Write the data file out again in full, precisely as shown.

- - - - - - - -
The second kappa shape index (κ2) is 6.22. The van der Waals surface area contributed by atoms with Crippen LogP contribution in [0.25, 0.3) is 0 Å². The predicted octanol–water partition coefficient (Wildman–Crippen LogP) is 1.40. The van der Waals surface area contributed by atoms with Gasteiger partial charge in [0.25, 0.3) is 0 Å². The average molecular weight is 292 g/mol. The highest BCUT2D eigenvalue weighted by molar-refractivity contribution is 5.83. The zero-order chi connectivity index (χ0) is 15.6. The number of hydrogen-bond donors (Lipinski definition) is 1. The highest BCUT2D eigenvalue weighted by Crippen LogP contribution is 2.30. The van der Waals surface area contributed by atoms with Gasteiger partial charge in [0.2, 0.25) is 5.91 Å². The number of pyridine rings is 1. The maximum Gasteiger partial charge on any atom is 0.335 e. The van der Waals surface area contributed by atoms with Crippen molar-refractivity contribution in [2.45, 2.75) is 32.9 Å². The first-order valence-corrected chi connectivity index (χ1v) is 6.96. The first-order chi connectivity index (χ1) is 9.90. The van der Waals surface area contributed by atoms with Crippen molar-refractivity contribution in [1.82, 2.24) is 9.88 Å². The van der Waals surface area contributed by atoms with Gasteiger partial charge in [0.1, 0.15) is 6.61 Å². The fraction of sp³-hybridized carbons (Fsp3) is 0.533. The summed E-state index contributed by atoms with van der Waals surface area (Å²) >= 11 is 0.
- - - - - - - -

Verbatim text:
The second kappa shape index (κ2) is 6.22. The van der Waals surface area contributed by atoms with Crippen LogP contribution in [0.25, 0.3) is 0 Å². The predicted octanol–water partition coefficient (Wildman–Crippen LogP) is 1.40. The van der Waals surface area contributed by atoms with Gasteiger partial charge in [0.25, 0.3) is 0 Å². The average molecular weight is 292 g/mol. The highest BCUT2D eigenvalue weighted by molar-refractivity contribution is 5.83. The zero-order chi connectivity index (χ0) is 15.6. The number of hydrogen-bond donors (Lipinski definition) is 1. The highest BCUT2D eigenvalue weighted by Crippen LogP contribution is 2.30. The van der Waals surface area contributed by atoms with Gasteiger partial charge in [0.2, 0.25) is 5.91 Å². The number of pyridine rings is 1. The maximum Gasteiger partial charge on any atom is 0.335 e. The van der Waals surface area contributed by atoms with Crippen molar-refractivity contribution in [2.45, 2.75) is 32.9 Å². The first-order valence-corrected chi connectivity index (χ1v) is 6.96. The first-order chi connectivity index (χ1) is 9.90. The van der Waals surface area contributed by atoms with Crippen molar-refractivity contribution in [1.82, 2.24) is 9.88 Å². The van der Waals surface area contributed by atoms with Gasteiger partial charge in [0.1, 0.15) is 6.61 Å². The fraction of sp³-hybridized carbons (Fsp3) is 0.533. The summed E-state index contributed by atoms with van der Waals surface area (Å²) >= 11 is 0.